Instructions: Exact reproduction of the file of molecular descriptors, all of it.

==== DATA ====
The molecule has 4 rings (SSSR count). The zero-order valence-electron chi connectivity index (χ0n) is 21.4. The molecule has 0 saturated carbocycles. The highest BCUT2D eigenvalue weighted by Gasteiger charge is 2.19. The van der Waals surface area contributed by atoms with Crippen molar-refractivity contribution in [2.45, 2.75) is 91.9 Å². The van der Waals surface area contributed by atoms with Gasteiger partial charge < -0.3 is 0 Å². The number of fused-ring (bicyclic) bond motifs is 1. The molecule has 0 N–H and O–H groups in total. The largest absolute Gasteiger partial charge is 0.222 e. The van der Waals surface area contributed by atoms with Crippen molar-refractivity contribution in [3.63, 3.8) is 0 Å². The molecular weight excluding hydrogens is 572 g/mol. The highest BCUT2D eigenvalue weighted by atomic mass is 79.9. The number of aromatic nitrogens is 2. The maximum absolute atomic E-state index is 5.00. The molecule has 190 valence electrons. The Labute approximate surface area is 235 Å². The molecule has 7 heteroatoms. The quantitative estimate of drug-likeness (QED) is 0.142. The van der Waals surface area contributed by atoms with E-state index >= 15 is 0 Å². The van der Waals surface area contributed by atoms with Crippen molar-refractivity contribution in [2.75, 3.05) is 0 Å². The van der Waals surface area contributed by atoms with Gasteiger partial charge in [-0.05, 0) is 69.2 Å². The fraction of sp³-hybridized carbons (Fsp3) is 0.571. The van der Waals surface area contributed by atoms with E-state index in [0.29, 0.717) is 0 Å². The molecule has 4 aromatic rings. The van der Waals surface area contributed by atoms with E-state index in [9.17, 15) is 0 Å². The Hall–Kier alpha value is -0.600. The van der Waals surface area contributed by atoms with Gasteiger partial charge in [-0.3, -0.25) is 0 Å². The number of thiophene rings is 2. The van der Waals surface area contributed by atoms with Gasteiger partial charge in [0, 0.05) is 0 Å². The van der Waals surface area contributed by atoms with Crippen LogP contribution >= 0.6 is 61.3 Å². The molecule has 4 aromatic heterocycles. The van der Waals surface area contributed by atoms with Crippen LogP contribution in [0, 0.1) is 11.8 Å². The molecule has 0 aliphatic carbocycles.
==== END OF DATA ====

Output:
The molecule has 4 rings (SSSR count). The zero-order valence-electron chi connectivity index (χ0n) is 21.4. The molecule has 0 saturated carbocycles. The highest BCUT2D eigenvalue weighted by Gasteiger charge is 2.19. The van der Waals surface area contributed by atoms with Crippen molar-refractivity contribution in [2.45, 2.75) is 91.9 Å². The van der Waals surface area contributed by atoms with Gasteiger partial charge < -0.3 is 0 Å². The number of fused-ring (bicyclic) bond motifs is 1. The molecule has 0 N–H and O–H groups in total. The largest absolute Gasteiger partial charge is 0.222 e. The van der Waals surface area contributed by atoms with Crippen molar-refractivity contribution in [3.63, 3.8) is 0 Å². The molecular weight excluding hydrogens is 572 g/mol. The highest BCUT2D eigenvalue weighted by atomic mass is 79.9. The number of aromatic nitrogens is 2. The maximum absolute atomic E-state index is 5.00. The molecule has 190 valence electrons. The Labute approximate surface area is 235 Å². The molecule has 7 heteroatoms. The quantitative estimate of drug-likeness (QED) is 0.142. The van der Waals surface area contributed by atoms with E-state index >= 15 is 0 Å². The van der Waals surface area contributed by atoms with Crippen molar-refractivity contribution in [2.75, 3.05) is 0 Å². The van der Waals surface area contributed by atoms with Gasteiger partial charge in [-0.05, 0) is 69.2 Å². The fraction of sp³-hybridized carbons (Fsp3) is 0.571. The van der Waals surface area contributed by atoms with E-state index in [0.29, 0.717) is 0 Å². The molecule has 4 aromatic rings. The van der Waals surface area contributed by atoms with E-state index in [9.17, 15) is 0 Å². The Hall–Kier alpha value is -0.600. The van der Waals surface area contributed by atoms with Gasteiger partial charge in [-0.3, -0.25) is 0 Å². The number of thiophene rings is 2. The van der Waals surface area contributed by atoms with Gasteiger partial charge in [0, 0.05) is 0 Å². The van der Waals surface area contributed by atoms with Crippen LogP contribution >= 0.6 is 61.3 Å². The molecule has 4 aromatic heterocycles. The van der Waals surface area contributed by atoms with Crippen LogP contribution in [0, 0.1) is 11.8 Å². The molecule has 0 aliphatic carbocycles.